Trans Rights FAQ

trans rights are human rights

General FAQ:

  • What does it mean to be transgender? Transgender people identify with a gender that does not correspond with the sex assigned to them at birth. On the other hand, cisgender people do identify with the sex assigned to them at birth.
  • What is the difference between sex and gender? Sex is divided into three categories, male, female, and intersex, based on the individual’s reproductive organ(s) at birth. Gender refers to the characteristics, attributes, behaviors and appearances that are socially or culturally situated on a spectrum between “male/masculine” and “female/feminine.”
  • What is the gender binary? The gender binary is the classification of gender into two distinct, opposing categories of male and female. Gender fluidity steps away from this rigidity and allows the individual to identify with a gender which either varies over time, even day to day, or does not fit into one of the two categories.

Current status:

  • The vicious cycle: Trans people are often denied jobs due to the prejudice and discrimination against them, and for their appearance, which does not match the gender on their official documentation. When they are unable to work, they face impoverished conditions and some succumb to illegal means of employment such as drug dealing or sex work. This leads to a greater susceptibility for this population to face trauma, violence, injustice, and arrests. Upon arrest, they are often maltreated and denied placement in jail with the gender they identify as, leading to more violence and maltreatment. This history of imprisonment leads to more difficulty with employment and discrimination.
  • According to the National Transgender Discrimination Survey, trans people are “nearly four times more likely to have a household income of less than $10,000/year compared to the general population.” The survey also found that “41% of respondents reported attempting suicide compared to the 1.6% of the general population.”

Legal Gender Recognition:

  • According to the Transgender Europe study in 2017, out of the “126 mapped countries/territories,” legal change of gender marker without challenges is possible in 51 countries/territories.

 

Screen Shot 2017-03-10 at 15.33.17Global Public Opinion:

In 2016, BuzzFeed News and the global market research and consulting firm Ipsos partnered with UCLA Law School to conduct a survey of 23 nations regarding public opinion on transgender issues. According to the results:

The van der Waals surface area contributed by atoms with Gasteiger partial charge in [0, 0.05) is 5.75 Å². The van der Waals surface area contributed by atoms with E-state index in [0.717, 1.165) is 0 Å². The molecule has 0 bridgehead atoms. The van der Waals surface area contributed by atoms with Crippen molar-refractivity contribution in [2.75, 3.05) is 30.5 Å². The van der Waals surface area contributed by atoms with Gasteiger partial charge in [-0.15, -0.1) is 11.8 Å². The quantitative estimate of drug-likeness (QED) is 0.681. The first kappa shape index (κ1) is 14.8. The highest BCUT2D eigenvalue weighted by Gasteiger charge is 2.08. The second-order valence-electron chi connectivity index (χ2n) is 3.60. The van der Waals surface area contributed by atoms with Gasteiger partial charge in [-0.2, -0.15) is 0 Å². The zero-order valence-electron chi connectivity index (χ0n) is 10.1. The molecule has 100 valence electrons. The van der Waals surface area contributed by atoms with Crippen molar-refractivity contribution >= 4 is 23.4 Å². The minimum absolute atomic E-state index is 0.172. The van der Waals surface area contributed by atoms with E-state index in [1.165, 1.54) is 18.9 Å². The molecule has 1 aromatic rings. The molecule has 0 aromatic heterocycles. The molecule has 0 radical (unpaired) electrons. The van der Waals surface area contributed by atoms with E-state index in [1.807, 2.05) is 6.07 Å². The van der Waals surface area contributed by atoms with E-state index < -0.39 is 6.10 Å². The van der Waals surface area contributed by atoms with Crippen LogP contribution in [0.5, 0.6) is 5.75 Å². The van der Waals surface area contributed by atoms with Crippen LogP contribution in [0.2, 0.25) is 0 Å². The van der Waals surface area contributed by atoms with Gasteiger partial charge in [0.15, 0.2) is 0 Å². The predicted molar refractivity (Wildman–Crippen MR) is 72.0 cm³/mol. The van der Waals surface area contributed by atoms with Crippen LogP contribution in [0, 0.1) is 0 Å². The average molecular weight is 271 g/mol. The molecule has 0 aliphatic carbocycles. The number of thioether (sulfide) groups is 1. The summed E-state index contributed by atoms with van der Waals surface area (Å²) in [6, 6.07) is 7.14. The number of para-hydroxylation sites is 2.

• General support for transgender rights: On a scale of 0 to 100 (0 being strongly disagree and 100 being strongly agree), Spain (81) and Sweden (77) ranked first and second in the countries surveyed in terms of general support for transgender rights. Russia ranks last (44), with Hungary (53) next to last. Italy and the U.S. fell towards the middle, with scores of 63 and 66 respectively.
  • Legal sex change: Spain was the only country in the survey in which the majority (52%) supported legal sex changes without restrictions. The remaining 22 nations believed sex changes must either have restrictions or simply be illegal. Interestingly, 24% of respondents in the U.S. said that legal gender reassignment should not be allowed under any circumstances, surpassing that of Hungary (19%), Russia (20%), and South Korea (23%). Italy responded with 29% support for legal sex change and 9% rejected legal sex change.
  • Restrooms: Most countries were proponents of transgender people using the bathroom of the sex that they identify with, Spain (77%) and Argentina (72%) being the top two, and Japan (42%) and Russia (26%) being the bottom two. The U.S. fell towards the lower end of the scale at 47% and responses from Italy are not available.
  • Legal Protection: The majority of people in most countries agreed with the statement that “transgender people should be protected from discrimination by the government.” Spain (87%) and India (85%) ranked in the top two and Russia (41%) was the only country in which the majority did not agree with the statement. Once again, the U.S. fell in the middle at 71% and information for Italy is not available.
  • Stigma and Myths: A few countries (Russia, India, and Turkey) reported that a majority of respondents agreed with the statement “transgender people have a form of mental illness.” 32% of respondents in the U.S. agreed with this statement. India and Russia also had a majority of respondents agree that transgender people have a form of physical disability. 19% of respondents in the U.S. agreed with this statement. Turkey and India had 48% in agreement that transgender people have unique spiritual gifts. 23% of U.S. survey participants agreed with this statement. Responses from Italy are not available for the above three survey questions.

Note:

  • While legal gender recognition does not resolve the prejudice, discrimination, and violence that transgender people endure, it is a vital component for their access to basic rights and a dignified life. It is also important to combat the stigma and ignorance of common beliefs about transgender people, and approach people of all gender identities with open-mindedness and acceptance.

 

 

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